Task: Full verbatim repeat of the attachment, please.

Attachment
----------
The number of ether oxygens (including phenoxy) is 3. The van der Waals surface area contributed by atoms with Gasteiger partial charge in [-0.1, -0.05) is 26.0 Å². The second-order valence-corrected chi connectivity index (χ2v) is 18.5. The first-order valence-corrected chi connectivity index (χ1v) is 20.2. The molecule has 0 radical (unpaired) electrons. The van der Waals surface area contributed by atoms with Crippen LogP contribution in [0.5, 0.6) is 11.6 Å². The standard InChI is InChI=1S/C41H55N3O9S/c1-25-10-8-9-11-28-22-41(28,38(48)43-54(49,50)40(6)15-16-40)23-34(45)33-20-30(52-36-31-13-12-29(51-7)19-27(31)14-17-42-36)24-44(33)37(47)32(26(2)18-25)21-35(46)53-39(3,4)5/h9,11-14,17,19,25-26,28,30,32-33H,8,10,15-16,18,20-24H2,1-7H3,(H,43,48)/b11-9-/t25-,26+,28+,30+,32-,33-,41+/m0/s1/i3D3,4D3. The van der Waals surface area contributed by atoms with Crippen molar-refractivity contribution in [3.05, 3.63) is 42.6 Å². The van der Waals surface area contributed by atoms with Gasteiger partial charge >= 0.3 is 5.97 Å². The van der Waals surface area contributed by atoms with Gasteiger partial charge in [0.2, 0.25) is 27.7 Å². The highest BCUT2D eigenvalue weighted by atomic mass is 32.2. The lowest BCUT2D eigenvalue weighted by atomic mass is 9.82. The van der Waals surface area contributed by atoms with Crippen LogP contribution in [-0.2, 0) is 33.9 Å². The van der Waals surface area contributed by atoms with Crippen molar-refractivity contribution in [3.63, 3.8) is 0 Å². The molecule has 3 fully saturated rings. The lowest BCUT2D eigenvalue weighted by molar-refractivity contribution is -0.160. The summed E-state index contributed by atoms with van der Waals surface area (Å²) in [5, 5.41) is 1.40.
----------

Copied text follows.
The number of ether oxygens (including phenoxy) is 3. The van der Waals surface area contributed by atoms with Gasteiger partial charge in [-0.1, -0.05) is 26.0 Å². The second-order valence-corrected chi connectivity index (χ2v) is 18.5. The first-order valence-corrected chi connectivity index (χ1v) is 20.2. The molecule has 0 radical (unpaired) electrons. The van der Waals surface area contributed by atoms with Crippen LogP contribution in [0.5, 0.6) is 11.6 Å². The standard InChI is InChI=1S/C41H55N3O9S/c1-25-10-8-9-11-28-22-41(28,38(48)43-54(49,50)40(6)15-16-40)23-34(45)33-20-30(52-36-31-13-12-29(51-7)19-27(31)14-17-42-36)24-44(33)37(47)32(26(2)18-25)21-35(46)53-39(3,4)5/h9,11-14,17,19,25-26,28,30,32-33H,8,10,15-16,18,20-24H2,1-7H3,(H,43,48)/b11-9-/t25-,26+,28+,30+,32-,33-,41+/m0/s1/i3D3,4D3. The van der Waals surface area contributed by atoms with Crippen molar-refractivity contribution in [3.05, 3.63) is 42.6 Å². The van der Waals surface area contributed by atoms with Gasteiger partial charge >= 0.3 is 5.97 Å². The van der Waals surface area contributed by atoms with Gasteiger partial charge in [0.2, 0.25) is 27.7 Å². The highest BCUT2D eigenvalue weighted by atomic mass is 32.2. The lowest BCUT2D eigenvalue weighted by atomic mass is 9.82. The van der Waals surface area contributed by atoms with Crippen LogP contribution in [-0.2, 0) is 33.9 Å². The van der Waals surface area contributed by atoms with Crippen molar-refractivity contribution in [3.63, 3.8) is 0 Å². The molecule has 3 fully saturated rings. The lowest BCUT2D eigenvalue weighted by molar-refractivity contribution is -0.160. The summed E-state index contributed by atoms with van der Waals surface area (Å²) in [5, 5.41) is 1.40.